The settlement, announced today after both companies reviewed an evaluation by a court mediator, bodes well for other consultants as it could play a role in setting legal precedent that could protect them from exposure to billions of dollars in liability.
John F. Cooney, an attorney with Venable law firm in Washington, D.C., which has specialists in Year 2K litigation, was awaiting the outcome of this case, as well as the lawsuit against Macola Software.
A judge today ruled to dismiss the case against Macola, stating that the company fulfilled its warranty and contractual obligations to its customers in connection with Year 2000 compliance and its Progression Series Software 6.0.
Cooney said that, individually, the cases do not set precedent. But they could be very important in predicting the direction of future cases. "It's still a little early to talk about precedent," he said of both cases. "But these cases will be very carefully watched."
"The main lesson business lawyers will learn [from these cases] is that the courts are upholding contracts in Year 2000 litigation," Cooney said. "If people understand that that's the rules of the game you won't see as many lawsuits pertaining to the year 2000."
Cooney said systems integrators and companies that provide maintenance services are most exposed to lawsuits, as they tend to draft broader promises to customers.
"They'll say, 'We guarantee the software will run for the next five years' and they may not make a Year 2000 specific reference but the court could say, 'you're responsible because you guaranteed this,'" Cooney said. "The company may not have been as careful as they should have been in limiting their warranty."
Under terms of the resolution, J. Baker dropped its claim against Andersen Consulting. In turn, Andersen dropped its lawsuit against J. Baker.
"We're extremely pleased with the outcome and the clear message this case sends in the Year 2000 issue," said Andersen spokesman Eric Jackson. "We hope this sends a clear signal to the industry and legal community."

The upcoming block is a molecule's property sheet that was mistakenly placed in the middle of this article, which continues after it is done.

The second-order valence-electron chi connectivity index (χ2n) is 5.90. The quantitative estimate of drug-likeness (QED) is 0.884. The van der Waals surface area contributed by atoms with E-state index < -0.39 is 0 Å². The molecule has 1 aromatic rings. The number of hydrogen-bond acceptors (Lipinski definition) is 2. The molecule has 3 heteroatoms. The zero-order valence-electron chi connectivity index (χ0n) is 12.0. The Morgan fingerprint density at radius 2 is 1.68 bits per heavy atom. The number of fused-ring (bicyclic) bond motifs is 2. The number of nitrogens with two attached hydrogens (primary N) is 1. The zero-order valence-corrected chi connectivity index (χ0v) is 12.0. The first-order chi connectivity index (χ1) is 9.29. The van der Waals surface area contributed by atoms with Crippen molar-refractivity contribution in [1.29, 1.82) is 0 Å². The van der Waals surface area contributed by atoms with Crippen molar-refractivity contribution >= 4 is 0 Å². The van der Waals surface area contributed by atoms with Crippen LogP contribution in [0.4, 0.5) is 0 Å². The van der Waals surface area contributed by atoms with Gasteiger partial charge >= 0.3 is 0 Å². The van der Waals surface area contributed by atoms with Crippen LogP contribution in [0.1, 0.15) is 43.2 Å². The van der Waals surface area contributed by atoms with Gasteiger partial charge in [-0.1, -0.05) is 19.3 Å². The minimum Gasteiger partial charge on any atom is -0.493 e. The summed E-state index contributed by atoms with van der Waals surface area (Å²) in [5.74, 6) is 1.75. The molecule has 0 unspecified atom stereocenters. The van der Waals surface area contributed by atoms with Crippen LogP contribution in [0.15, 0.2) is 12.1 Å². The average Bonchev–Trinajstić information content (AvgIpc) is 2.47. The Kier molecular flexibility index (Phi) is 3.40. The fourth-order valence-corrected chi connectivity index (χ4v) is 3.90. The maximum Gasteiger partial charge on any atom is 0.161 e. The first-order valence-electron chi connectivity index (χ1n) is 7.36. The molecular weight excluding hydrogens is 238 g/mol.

J. Baker spokesman Mark Beaulouin said the company was also satisfied with the outcome.
"I highly recommend mediation" as a way to settle contract disputes, Beaulouin said. "It was a great way to clarify the issues. We had always believed the contract [with Andersen] was a valid contract. It was a question of the scope of the contract. After the mediation, we were satisfied that the scope of the contract did not include the Year 2000 issues."
Similar mediation efforts are being employed worldwide as companies try to avoid paying hefty court costs relating to Y2K litigation. Some estimates pin the potential cost of litigation surrounding the Year 2000 technology glitch as high as $1 trillion.
In this case, J. Baker was seeking reimbursement for the cost to fix a computer system that Andersen Consulting ordered nearly ten years ago, alleging the system should have been Year 2000 compliant. In June 1998, J. Baker, which owns the Casual Male Big and Tall chain, threatened to sue Andersen.
After unsuccessfully trying to resolve the matter with J. Baker out of court, Andersen filed a lawsuit in Massachusetts State Superior Court against the company, asking the court to resolve the matter. Andersen said its contract with J. Baker did not require Andersen to address Year 2000 issues.
Both sides agreed to ask a mediator to settle the dispute. Under terms of the settlement, Andersen will not pay J. Baker a reimbursement.
Jackson said the ruling proves that "contracts matter and contracts mean what they say."
In recent months, organizations throughout the computer industry have worked to try to prevent an expected onslaught of Year 2000 legal spates. Legal bodies in the United States, the United Kingdom, Australia, Singapore, and Hong Kong have recently teamed up to form an initiative called the Millennium Accord, which is a set of principles and procedures for resolving Y2K grievances between companies and their customers or business partners.
Problems are expected to occur in the year 2000 because many older computer systems record dates using only the last two digits of the year. If left uncorrected, such systems could treat the year 2000 as the year 1900, generating errors or system crashes.